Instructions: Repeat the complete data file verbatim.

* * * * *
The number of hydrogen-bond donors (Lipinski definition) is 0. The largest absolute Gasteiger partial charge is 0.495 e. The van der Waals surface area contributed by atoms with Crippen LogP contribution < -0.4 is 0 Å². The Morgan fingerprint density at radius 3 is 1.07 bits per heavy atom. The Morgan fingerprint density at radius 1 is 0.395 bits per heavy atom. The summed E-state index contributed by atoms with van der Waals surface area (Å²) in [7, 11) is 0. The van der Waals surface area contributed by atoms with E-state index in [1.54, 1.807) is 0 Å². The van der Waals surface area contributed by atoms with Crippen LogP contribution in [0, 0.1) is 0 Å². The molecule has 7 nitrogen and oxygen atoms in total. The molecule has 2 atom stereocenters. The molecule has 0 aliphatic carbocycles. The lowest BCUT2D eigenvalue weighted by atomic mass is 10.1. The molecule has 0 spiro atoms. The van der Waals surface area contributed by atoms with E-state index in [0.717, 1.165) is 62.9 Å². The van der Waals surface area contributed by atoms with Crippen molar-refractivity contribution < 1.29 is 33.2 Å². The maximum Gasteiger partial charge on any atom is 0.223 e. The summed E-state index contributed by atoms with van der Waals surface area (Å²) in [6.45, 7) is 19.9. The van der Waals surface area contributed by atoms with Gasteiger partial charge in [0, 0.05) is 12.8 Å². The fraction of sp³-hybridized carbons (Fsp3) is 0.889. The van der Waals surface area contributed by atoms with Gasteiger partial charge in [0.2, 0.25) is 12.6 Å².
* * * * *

The number of hydrogen-bond donors (Lipinski definition) is 0. The largest absolute Gasteiger partial charge is 0.495 e. The van der Waals surface area contributed by atoms with Crippen LogP contribution < -0.4 is 0 Å². The Morgan fingerprint density at radius 3 is 1.07 bits per heavy atom. The Morgan fingerprint density at radius 1 is 0.395 bits per heavy atom. The summed E-state index contributed by atoms with van der Waals surface area (Å²) in [7, 11) is 0. The van der Waals surface area contributed by atoms with E-state index in [1.54, 1.807) is 0 Å². The van der Waals surface area contributed by atoms with Crippen LogP contribution in [0, 0.1) is 0 Å². The molecule has 7 nitrogen and oxygen atoms in total. The molecule has 2 atom stereocenters. The molecule has 0 aliphatic carbocycles. The lowest BCUT2D eigenvalue weighted by atomic mass is 10.1. The molecule has 0 spiro atoms. The van der Waals surface area contributed by atoms with E-state index in [0.717, 1.165) is 62.9 Å². The van der Waals surface area contributed by atoms with Crippen molar-refractivity contribution < 1.29 is 33.2 Å². The maximum Gasteiger partial charge on any atom is 0.223 e. The summed E-state index contributed by atoms with van der Waals surface area (Å²) in [6.45, 7) is 19.9. The van der Waals surface area contributed by atoms with Gasteiger partial charge in [0, 0.05) is 12.8 Å². The fraction of sp³-hybridized carbons (Fsp3) is 0.889. The van der Waals surface area contributed by atoms with Gasteiger partial charge in [0.2, 0.25) is 12.6 Å².